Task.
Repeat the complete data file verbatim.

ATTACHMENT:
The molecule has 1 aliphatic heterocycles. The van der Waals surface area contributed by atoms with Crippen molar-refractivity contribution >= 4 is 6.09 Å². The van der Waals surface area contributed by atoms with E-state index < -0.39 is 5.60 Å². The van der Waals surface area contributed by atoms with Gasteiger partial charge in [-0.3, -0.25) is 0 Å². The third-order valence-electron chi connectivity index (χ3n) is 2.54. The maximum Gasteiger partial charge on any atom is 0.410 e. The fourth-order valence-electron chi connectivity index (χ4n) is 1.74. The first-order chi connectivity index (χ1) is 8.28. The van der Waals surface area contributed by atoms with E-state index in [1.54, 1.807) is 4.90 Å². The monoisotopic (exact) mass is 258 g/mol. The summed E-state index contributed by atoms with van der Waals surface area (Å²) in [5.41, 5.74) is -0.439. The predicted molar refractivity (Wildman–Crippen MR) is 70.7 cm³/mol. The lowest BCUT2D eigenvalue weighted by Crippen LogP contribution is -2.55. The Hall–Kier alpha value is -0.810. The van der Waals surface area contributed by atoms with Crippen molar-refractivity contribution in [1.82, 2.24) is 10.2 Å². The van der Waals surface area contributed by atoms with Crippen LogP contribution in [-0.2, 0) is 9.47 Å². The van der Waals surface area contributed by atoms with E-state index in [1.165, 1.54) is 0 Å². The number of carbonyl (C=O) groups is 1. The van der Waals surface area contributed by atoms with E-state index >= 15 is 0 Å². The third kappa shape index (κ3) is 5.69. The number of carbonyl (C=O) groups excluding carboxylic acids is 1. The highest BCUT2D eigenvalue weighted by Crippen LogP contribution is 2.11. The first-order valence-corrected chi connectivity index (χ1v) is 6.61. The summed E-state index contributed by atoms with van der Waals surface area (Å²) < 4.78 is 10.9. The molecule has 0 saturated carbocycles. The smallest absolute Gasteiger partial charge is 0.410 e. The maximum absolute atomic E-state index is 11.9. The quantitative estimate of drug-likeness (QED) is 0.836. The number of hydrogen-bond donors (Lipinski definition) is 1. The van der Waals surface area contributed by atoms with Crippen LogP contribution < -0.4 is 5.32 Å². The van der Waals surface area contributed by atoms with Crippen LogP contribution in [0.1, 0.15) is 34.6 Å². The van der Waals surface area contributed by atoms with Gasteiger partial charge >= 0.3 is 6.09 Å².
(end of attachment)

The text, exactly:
The molecule has 1 aliphatic heterocycles. The van der Waals surface area contributed by atoms with Crippen molar-refractivity contribution >= 4 is 6.09 Å². The van der Waals surface area contributed by atoms with E-state index < -0.39 is 5.60 Å². The van der Waals surface area contributed by atoms with Gasteiger partial charge in [-0.3, -0.25) is 0 Å². The third-order valence-electron chi connectivity index (χ3n) is 2.54. The maximum Gasteiger partial charge on any atom is 0.410 e. The fourth-order valence-electron chi connectivity index (χ4n) is 1.74. The first-order chi connectivity index (χ1) is 8.28. The van der Waals surface area contributed by atoms with E-state index in [1.54, 1.807) is 4.90 Å². The monoisotopic (exact) mass is 258 g/mol. The summed E-state index contributed by atoms with van der Waals surface area (Å²) in [5.41, 5.74) is -0.439. The predicted molar refractivity (Wildman–Crippen MR) is 70.7 cm³/mol. The lowest BCUT2D eigenvalue weighted by Crippen LogP contribution is -2.55. The Hall–Kier alpha value is -0.810. The van der Waals surface area contributed by atoms with Crippen molar-refractivity contribution in [1.82, 2.24) is 10.2 Å². The van der Waals surface area contributed by atoms with Crippen LogP contribution in [-0.2, 0) is 9.47 Å². The van der Waals surface area contributed by atoms with E-state index in [1.165, 1.54) is 0 Å². The number of carbonyl (C=O) groups is 1. The van der Waals surface area contributed by atoms with E-state index >= 15 is 0 Å². The third kappa shape index (κ3) is 5.69. The number of carbonyl (C=O) groups excluding carboxylic acids is 1. The highest BCUT2D eigenvalue weighted by Crippen LogP contribution is 2.11. The first-order valence-corrected chi connectivity index (χ1v) is 6.61. The summed E-state index contributed by atoms with van der Waals surface area (Å²) < 4.78 is 10.9. The molecule has 0 saturated carbocycles. The smallest absolute Gasteiger partial charge is 0.410 e. The maximum absolute atomic E-state index is 11.9. The quantitative estimate of drug-likeness (QED) is 0.836. The number of hydrogen-bond donors (Lipinski definition) is 1. The van der Waals surface area contributed by atoms with Crippen LogP contribution < -0.4 is 5.32 Å². The van der Waals surface area contributed by atoms with Crippen LogP contribution in [0.1, 0.15) is 34.6 Å². The van der Waals surface area contributed by atoms with Gasteiger partial charge >= 0.3 is 6.09 Å².